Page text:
Yet fears are magnified by the difficulty of identifying who supports the Hizmet and what it consists of. Gulen-inspired organisations are happy to welcome visitors and explain their activities – stressing their charitable and non-proselytising nature. But many individuals conceal their sympathies. US consular officials were unsettled by the reluctance of visa applicants visiting Mr Gulen to explain their motives, according to a 2006 cable published by Wikileaks.
The movement’s boundaries are vague: it attracts both committed and casual followers and has no membership lists or financial statements. Businessmen from one city might open schools in Kyrgyzstan – or an individual might support one student. “There’s no way to speculate on numbers because it’s non-hierarchical: there’s no central organisation,” says Helen Ebaugh of the University of Houston, who is researching the movement’s finances.
Supporters say this lack of definition is a strength. But as the Hizmet expands and becomes more influential, could its lack of structure leave it open to exploitation by people joining out of self-interest rather than conviction? Mr Gulen issued a rare statement denying any wish to suppress Mr Sik’s book. But one theory is that the raid on the publishers was orchestrated by Gulenists within the police, acting in their own interests and not on orders from any authority.
“It is possible theoretically that some people are using [the movement] for their own betterment,” says Mr Ceran. Others argue that anyone who approached the Hizmet purely to advance their career would either be deterred by the culture of donations, prayer and public service – or be inspired to join in.
Whatever the truth, a force that set out to bridge divisions in Turkish society is now inspiring fear among a broad section of the population. “You are trying to abolish one hidden power and you are creating another one,” says Sengul, a professional woman in Istanbul. “There are democratisation initiatives and so on, but at the end of it people are scared of reading a book.”
GULEN AND BUSINESS
GULEN AND BUSINESS
A secular elite yields to middle-class entrepreneurs with moral purpose
For much of the past century, Turkey’s economy was dominated by a handful of conglomerates owned by the families of Istanbul’s secular business elite. Now, governments hoping to boost trade with one of the world’s fastest-growing economies are increasingly dealing with Tuskon – an association that reflects the arrival of a new middle class of conservative provincial entrepreneurs.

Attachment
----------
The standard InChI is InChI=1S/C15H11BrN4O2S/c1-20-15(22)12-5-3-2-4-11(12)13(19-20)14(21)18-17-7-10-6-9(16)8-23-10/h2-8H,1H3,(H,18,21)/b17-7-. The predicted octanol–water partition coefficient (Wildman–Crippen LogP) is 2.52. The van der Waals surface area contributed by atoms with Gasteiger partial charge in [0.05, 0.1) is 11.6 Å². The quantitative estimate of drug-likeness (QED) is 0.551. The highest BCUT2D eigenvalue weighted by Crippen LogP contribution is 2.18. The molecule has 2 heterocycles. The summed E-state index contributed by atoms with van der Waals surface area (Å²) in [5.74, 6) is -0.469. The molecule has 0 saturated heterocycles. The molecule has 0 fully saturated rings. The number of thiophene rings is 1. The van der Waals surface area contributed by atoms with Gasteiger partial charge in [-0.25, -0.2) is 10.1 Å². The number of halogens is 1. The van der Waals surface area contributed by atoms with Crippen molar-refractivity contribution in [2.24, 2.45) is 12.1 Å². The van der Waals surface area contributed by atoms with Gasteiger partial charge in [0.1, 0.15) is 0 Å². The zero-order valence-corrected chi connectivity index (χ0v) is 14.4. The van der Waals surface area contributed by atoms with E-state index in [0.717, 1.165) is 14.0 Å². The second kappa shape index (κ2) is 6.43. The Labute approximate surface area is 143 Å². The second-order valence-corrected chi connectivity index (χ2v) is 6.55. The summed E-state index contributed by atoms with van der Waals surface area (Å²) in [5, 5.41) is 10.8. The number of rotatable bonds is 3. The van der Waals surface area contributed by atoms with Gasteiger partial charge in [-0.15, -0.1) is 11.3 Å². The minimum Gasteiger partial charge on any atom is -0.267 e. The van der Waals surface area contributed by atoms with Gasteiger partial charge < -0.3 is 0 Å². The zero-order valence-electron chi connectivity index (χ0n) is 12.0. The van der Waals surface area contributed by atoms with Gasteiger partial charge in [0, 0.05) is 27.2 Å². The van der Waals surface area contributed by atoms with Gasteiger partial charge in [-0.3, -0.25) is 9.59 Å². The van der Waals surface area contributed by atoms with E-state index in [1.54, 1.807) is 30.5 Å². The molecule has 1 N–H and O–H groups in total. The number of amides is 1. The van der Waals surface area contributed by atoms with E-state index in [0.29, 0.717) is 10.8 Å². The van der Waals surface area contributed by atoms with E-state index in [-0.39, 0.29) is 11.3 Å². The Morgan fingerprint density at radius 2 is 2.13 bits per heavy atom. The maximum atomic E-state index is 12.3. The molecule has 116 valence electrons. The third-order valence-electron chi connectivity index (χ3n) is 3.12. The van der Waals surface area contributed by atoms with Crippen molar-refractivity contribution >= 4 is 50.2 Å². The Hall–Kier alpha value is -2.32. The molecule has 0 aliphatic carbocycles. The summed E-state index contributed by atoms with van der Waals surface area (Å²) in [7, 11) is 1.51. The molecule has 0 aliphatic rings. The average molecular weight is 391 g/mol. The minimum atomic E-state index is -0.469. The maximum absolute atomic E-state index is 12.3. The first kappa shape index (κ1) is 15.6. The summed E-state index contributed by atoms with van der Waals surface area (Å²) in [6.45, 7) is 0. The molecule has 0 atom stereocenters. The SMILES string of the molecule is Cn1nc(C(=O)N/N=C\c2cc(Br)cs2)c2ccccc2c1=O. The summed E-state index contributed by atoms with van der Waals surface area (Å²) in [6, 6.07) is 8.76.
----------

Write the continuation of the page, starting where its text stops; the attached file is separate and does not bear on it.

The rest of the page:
Its growing influence also reflects the rise of the Gulen community, from which most of its 25,000 members are drawn. “We are not a direct part of that movement,” Rizanur Meral, Tuskon president, told the Financial Times in a recent interview. “We have members with different thoughts, ideas and preferences. But we can say that the majority of our members support Mr Gulen’s ideas.”
These are the entrepreneurs who answered the call by Fethullah Gulen, a Turkish preacher, to found schools and businesses in Balkan and central Asian states after the fall of communism. Tuskon – an umbrella for scores of regional business associations – is now spearheading Turkish efforts to enter markets across sub-Saharan Africa, and strengthen ties in the Middle East.
Though officials from the traditionally secularist foreign ministry have tended to keep their distance from Gulen-inspired projects, ministers appear to view them as a useful extension of Turkey’s soft power. Tuskon often takes them to visit “Turkish schools”, as they are known overseas.
Mr Meral squeezed a Saturday breakfast meeting with the FT into a fortnight when Tuskon accompanied Recep Tayyip Erdogan, prime minister, to Russia; helped organise a visit to Ghana and Gabon by president Abdullah Gul; and hosted Gary Locke, US commerce secretary, at an event to promote Turkish-US trade.
Tuskon remains apolitical, Mr Meral insists, merely ensuring its activities do not conflict with government policy. But its members’ presence in Africa appears to have helped it influence policy – it lobbied successfully for the opening of embassies and Turkish Airlines routes across the continent, for example.
Tuskon’s main role is to help small and mid-sized businesses understand the global economy and forge contacts in new markets, Mr Meral says. But it is also trying to address inequalities at home, encouraging members to support charitable projects and invest in poor Kurdish regions, even when it does not make economic sense. “You have to have some moral incentives,” he says. “There are many business people from the east of the country who . . . think they should pay their debts to the region where they grew up.”
Yet Mr Meral admits Tuskon’s influence is attracting some with less admirable motives. “We have become very careful in selecting members,” he says. “The major criteria are to be reliable and trustworthy, to stick to business ethics . . .so they represent the Turkish business community in the best way in international markets.”